The macrostate of a very simple, ideal system could be described by the positions and momenta of all the atoms. In principle, all the physical properties of the system are determined by its microstates. The Gibbs or von Neumann quantum or Shanon or other probabilistic entropy descriptions are also statistical as Boltzmann's. Actually they all reduce to the latter for fully randomized large system in equilibrium, since the logarithmic probability of all discrete microstates, where p_i=1/W, result in the Boltzmann's logarithmic value, i.e.,


    Again, a statistical interpretation is important as metaphoric only: The sum of the probabilities of  possible discrete microstates, p_i's, that could occur during the "random fluctuations" of a given macrostate. The adjective, possible, could occur, consistent random fluctuations (thus thermal), and the holistic of the statement have deep meanings, and could not be evaluated for any real system, but only scaled for the trivial one(s).

    Granted, there are some benefits from simplified statistical descriptions to better understand the randomness of thermal motion and related physical quantities but the limitations should be stated so the real physics would not be overlooked, or worse discredited. The phenomenological thermodynamics has the supremacy due to its logical reasoning based on the fundamental laws and without the regard to the system complex dynamic structure and even more complex interactions.

    The fundamental laws and physical phenomena could not be caused and governed by mathematical modeling and calculation outcomes as suggested by some, but the other way around. The energy, temperature and entropy are subtle and elusive, but well-defined and precisely measured as physical quantities, and used as such. They should be further refined and explained for what they are and not be misrepresented as something they might be, or even worse, they are not. Any new approach should be correlated with existing knowledge and limitations clearly and objectively presented.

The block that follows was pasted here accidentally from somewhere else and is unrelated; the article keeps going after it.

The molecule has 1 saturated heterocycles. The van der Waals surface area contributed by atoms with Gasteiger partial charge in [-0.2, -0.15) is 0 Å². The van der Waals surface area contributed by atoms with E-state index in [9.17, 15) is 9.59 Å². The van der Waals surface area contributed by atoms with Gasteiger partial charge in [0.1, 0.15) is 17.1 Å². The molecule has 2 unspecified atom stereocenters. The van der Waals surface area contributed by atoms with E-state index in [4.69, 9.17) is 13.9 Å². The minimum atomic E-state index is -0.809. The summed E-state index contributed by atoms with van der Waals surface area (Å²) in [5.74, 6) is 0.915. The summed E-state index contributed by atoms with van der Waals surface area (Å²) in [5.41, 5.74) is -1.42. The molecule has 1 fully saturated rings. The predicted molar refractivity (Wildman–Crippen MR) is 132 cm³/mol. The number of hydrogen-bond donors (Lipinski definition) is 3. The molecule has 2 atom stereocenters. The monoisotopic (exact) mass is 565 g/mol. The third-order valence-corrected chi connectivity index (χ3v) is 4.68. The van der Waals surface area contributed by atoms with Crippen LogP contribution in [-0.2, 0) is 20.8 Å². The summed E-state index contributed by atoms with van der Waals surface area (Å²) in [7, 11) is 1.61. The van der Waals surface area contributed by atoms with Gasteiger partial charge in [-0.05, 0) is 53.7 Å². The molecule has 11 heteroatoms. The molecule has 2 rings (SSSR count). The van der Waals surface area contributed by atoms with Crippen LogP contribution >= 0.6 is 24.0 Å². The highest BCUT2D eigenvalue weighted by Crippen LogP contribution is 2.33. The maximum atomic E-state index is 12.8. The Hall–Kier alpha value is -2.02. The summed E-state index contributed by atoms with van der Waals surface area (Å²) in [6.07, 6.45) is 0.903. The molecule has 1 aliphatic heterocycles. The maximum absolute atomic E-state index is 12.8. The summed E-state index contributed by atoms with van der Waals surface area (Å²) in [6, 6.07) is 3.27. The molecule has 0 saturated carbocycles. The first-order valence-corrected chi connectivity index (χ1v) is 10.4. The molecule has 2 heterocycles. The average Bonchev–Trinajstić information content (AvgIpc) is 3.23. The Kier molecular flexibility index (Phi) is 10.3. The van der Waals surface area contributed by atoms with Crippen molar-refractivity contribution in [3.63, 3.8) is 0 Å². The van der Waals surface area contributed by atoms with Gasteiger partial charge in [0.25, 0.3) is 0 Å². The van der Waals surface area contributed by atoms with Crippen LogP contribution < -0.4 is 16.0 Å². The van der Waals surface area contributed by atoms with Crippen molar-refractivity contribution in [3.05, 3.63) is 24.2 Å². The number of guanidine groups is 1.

ADDITIONAL NOTES (more at > Comments on...):

  1. Importance of Sadi Carnot's treatise of reversible heat-engine cycles for Entropy and the 2nd Law definitions:

Carnot's ingenious reasoning of limiting, reversible engine cycles allowed others to prove that entropy is conserved in ideal cycles (Clausius equality - definition of entropy), that entropy could not be destroyed since it will imply spontaneous heat flow from colder to hotter body against natural forcing, i.e., hyper-ideal cycles, more efficient than ideal, reversible ones. Therefore, entropy is always generated (overall increased) due to dissipation of any work potential to heat and generation of entropy (Clausius inequality) in irreversible cycles. These are straightforwardly expanded for all reversible and irreversible processes and generalization of the 2nd Law of thermodynamics.

  1. Thermal energy versus Internal energy concepts in Thermodynamics:

The entropy is thermal-displacement, related to internal thermal energy or "stored heat" (either transferred and/or generated heat - obvious for incompressible substances), but is more subtle for compressible gases due to coupling of internal thermal energy (transferred as heat TdS) and internal elastic-mechanical energy (transferred as work PdV). Entropy is NOT related to any other internal energy type, but thermal (unless the former is converted to thermal in a dissipative process).

  1. Disorder versus Spreading/Dispersal as statistical metaphorical-concepts of entropy:

The three terms are qualitative concepts related to each other and have to relate to the random, complex thermal motion and complex thermal interactions of material structure, like its thermal heat capacity and temperature, among others. Only for simple ideal gases (with all internal energy consisting of random thermal motion and elastic collisions), entropy could be correlated with statistical and probabilistic modeling, but has to be and is measured for any and all real substances (regardless of its structure) as  phenomenologically defined by Clausius (dS=dQrev/Tabs). Thus entropy and the second Law are well defined i classical Thermodynamics.